This process by definition can only lead to incremental improvements designed to improve performance, but it cannot create something that will eventually displace Client X’s existing business.
What is Smash Mix Make, and How is it Different?
Smash Mix Make is a methodology designed to identify the strengths of particular organisation, and then experiment with how those strengths might be put to use in a different industry, customer segment, business model, or service line. The result is identification, valuation and shaping of new opportunities for organisations looking to do something different to what they do today.
In many ways, the “Mix” and “Make” parts of the methodology emulate parts of the double diamond. The key difference is “Smash”, which is a form of exploration in which you deliberately remove yourself from the constraints of existing business and customers. This forced consideration of environments and parameters foreign to the existing business allows the identified opportunities to be disruptive to current products and services, and in doing so help organisations prepare for the future.
I like to think of it as a “power up” for a team to ensure they don’t fall into the trap of considering possibilities only within the constraints of existing business, process, products and services.
The outcome of Smash Mix Make is something new and divergent from the BAU of Client X. It could be anything from a new product, new service, or new business that brings together the core strengths of Client X, and an unmet need existing in the market.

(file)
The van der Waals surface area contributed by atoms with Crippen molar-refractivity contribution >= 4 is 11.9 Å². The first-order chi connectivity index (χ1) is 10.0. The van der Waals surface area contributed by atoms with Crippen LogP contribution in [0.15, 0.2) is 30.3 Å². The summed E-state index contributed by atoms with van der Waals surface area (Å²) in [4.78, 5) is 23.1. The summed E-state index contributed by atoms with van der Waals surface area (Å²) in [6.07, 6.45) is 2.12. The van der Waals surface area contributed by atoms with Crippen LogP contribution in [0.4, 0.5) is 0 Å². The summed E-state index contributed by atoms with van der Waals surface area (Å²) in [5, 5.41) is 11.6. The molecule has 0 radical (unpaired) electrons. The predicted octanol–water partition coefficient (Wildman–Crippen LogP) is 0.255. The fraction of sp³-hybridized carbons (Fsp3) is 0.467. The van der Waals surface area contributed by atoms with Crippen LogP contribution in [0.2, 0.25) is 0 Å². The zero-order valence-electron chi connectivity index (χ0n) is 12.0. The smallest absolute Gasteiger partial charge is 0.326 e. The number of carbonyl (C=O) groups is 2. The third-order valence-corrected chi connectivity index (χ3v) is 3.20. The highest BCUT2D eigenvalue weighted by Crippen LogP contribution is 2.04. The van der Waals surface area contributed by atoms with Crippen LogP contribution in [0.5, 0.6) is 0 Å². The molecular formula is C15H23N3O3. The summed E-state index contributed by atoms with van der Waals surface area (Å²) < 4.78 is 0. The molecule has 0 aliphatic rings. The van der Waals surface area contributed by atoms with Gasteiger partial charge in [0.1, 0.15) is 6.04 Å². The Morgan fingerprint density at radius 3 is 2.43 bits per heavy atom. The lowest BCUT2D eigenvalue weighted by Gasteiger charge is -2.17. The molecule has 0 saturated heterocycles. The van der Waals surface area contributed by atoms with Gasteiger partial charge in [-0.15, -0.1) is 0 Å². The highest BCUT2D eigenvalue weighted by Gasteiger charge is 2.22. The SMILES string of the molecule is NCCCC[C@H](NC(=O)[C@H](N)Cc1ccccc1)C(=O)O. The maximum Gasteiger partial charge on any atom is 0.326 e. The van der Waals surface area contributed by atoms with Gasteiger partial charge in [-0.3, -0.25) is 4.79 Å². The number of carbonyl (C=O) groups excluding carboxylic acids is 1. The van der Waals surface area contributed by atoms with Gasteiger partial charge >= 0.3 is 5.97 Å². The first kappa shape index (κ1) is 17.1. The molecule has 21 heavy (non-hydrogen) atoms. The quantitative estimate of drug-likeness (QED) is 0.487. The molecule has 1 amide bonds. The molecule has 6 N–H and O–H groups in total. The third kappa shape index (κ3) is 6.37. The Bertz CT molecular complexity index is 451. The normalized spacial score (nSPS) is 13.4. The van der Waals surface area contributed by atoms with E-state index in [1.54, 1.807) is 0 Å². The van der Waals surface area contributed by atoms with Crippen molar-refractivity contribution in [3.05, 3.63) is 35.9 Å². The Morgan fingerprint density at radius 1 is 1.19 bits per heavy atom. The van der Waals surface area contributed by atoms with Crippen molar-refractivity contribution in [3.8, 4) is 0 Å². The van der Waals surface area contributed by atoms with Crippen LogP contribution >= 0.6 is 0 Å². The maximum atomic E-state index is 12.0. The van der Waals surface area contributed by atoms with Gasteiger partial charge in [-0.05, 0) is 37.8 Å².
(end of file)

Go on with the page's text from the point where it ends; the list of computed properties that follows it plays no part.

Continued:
This means the range of possible outcomes are wider. It is designed to product disruptive innovations – products or services that create new markets separate to the mainstream, in markets that are unknowable based on the constraints of the existing business. This could mean products and services that create a new S-Curve, or shift an existing product or service into a new market where the performance to effort ratio is more favourable.
Smash Mix Make uses the techniques, methods and scientific rigour of traditional design methodologies, but is specifically engineered to allow organisations to look beyond the expressed needs and expectations of their customers. This is not to say that understanding your customers isn’t important, but relying on current constraints to design the future is how good companies lose market share. Smash Mix Make works to understand the needs and expectations of potential customers to predict adoption of new innovations, without historical data and understanding to lean on. For example, while Uber is famous for digital customer experience, they didn’t come into existence because the existing industry was listening to it’s customer – it came into existence because it was able to match a strength (car ownership) with a need (private transport).
Smash Mix Make allows organisations to think beyond these constraints. It allows innovating for future markets and opportunities to exist in an environment that is dominated by the status quo, and gives those innovations a vehicle by which they can exist in that environment.
This doesn’t mean that double diamond doesn’t have a place – in fact it’s quite the opposite. We believe organisations need to pursue both types of innovation simultaneously in order get to the top, and then stay there.